The head of France's main Muslim organisation criticised three Islamic groups for not signing up to President Emmanuel Macron's reforms aimed at eradicating extremism and sectarianism.
Mohammed Moussaoui, who supports Mr Macron's attempt to write a "charter of principles" that can serve as a reference for a new National Council of Imams, said the opposition risked being held responsible for national divisions.
The three groups are the Committee for Co-ordination of Turkish Muslims in France, Milli Gorus Islamic Confederation – both catering to citizens of Turkish origin – and the Faith and Practice movement.
"Through these repetitive actions, the groups ... all risk being held responsible for this situation of division," said Mr Moussaoui, the president of the French Council of the Muslim Faith, the main umbrella body for Muslim groups.
The refusal "is not likely to provide reassurance on the state of the representative bodies of the Muslim religion", he said.
But the three groups insisted they could not work with the proposed text.
"We believe that certain passages and formulations in the text submitted are likely to weaken the bonds of trust between the Muslims of France and the nation," they said in a joint statement.
"Furthermore, some statements are prejudicial to the honour of Muslims, with an accusatory and marginalising tone."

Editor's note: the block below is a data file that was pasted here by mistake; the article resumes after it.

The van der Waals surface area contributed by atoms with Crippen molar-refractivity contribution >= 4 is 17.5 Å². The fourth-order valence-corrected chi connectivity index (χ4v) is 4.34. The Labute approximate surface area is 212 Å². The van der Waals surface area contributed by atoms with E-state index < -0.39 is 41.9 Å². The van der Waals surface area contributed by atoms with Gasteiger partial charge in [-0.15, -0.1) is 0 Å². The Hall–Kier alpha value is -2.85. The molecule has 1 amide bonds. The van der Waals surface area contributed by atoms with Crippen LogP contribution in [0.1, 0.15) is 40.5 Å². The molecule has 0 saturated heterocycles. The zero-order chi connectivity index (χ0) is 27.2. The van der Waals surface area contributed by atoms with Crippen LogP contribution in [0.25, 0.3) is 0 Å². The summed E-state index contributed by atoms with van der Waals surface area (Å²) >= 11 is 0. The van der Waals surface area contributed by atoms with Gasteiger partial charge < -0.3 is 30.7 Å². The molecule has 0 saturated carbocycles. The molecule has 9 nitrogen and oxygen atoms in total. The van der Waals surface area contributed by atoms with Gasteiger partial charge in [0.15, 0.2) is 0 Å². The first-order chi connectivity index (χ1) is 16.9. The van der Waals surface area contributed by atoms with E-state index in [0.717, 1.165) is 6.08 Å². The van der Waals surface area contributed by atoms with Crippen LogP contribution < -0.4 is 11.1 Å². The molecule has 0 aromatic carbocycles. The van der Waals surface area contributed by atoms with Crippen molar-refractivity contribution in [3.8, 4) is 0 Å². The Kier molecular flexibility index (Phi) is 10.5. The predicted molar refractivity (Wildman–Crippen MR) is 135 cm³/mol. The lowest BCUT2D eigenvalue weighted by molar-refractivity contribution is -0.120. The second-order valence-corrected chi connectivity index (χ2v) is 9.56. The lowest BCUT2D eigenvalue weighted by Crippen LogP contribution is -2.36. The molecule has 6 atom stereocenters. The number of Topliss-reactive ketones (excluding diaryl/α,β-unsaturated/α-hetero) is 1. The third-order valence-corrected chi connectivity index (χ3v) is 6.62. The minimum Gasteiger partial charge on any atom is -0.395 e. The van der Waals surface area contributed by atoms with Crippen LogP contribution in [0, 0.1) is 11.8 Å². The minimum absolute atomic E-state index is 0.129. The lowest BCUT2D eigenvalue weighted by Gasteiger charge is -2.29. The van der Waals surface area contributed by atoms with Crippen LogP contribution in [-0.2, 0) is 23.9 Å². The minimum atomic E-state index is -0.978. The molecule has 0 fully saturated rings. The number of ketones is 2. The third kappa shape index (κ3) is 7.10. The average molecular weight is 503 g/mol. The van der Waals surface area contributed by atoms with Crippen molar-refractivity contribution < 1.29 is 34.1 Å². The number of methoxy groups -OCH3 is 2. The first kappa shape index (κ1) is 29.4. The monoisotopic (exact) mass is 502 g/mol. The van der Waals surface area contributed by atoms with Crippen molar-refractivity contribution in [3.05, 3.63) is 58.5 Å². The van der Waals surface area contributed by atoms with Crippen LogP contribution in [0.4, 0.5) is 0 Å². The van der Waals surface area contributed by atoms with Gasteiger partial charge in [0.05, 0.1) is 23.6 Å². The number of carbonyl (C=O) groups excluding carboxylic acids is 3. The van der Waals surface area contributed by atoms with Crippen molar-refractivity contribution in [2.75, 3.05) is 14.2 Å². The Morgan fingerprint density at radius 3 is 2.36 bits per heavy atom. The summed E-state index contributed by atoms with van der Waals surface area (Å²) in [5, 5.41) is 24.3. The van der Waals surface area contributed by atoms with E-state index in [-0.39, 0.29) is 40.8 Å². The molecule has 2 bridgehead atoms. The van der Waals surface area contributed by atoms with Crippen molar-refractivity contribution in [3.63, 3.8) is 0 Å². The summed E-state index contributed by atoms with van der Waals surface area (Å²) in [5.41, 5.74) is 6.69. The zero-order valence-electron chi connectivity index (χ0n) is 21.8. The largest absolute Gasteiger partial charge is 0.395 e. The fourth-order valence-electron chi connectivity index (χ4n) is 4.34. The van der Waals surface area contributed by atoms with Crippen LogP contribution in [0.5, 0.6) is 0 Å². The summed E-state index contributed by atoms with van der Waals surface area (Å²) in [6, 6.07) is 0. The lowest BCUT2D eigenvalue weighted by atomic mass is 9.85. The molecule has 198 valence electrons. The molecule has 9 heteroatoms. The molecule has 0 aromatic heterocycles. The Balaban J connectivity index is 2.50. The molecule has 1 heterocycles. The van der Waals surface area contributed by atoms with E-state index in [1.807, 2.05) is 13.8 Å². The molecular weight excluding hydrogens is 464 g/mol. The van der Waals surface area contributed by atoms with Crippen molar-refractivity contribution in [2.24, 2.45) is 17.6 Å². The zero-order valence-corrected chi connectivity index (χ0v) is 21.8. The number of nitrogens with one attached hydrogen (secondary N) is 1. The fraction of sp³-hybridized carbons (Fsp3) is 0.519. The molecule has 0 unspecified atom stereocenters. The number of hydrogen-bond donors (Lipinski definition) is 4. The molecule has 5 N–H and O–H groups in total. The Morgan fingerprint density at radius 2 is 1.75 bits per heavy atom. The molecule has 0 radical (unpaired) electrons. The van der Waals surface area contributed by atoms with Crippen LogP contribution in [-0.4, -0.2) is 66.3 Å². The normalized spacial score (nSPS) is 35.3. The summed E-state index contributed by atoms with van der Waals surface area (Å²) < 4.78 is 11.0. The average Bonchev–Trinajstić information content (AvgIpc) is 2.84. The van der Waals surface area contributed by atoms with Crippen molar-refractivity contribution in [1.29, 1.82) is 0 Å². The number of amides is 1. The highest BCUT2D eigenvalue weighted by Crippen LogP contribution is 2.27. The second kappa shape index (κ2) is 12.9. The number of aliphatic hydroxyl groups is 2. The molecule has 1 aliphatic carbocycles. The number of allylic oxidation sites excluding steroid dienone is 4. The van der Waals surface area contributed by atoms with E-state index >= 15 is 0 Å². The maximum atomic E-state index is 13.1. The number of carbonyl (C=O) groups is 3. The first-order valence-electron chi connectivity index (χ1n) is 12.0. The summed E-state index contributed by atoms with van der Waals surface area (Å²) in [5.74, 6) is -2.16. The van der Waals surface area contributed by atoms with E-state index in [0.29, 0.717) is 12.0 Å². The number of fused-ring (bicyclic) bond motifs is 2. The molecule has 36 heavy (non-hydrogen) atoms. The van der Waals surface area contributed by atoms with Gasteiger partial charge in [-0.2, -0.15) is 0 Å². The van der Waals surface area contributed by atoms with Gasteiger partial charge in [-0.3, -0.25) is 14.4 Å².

The charter is part of Mr Macron's intention to reduce influences he says encroach on France's strict secularism.
He has embarked on a crackdown against mosques and associations accused of extremism.
Mr Macron also plans to remove about 300 imams in France sent from Turkey, Morocco and Algeria.
The French government is pushing through legislation to battle pernicious radicalism, which would tighten rules on issues ranging from religious-based education to polygamy.
But the wide-ranging moves, along with the president's defence of controversial cartoons of the Prophet Mohammed in satirical magazine Charlie Hebdo, angered many Muslims who believe Mr Macron is unfairly targeting an entire religion.
The president rejected the claims, saying the law is intended to protect the country's estimated four to five million Muslims, the largest number in any one country in Europe.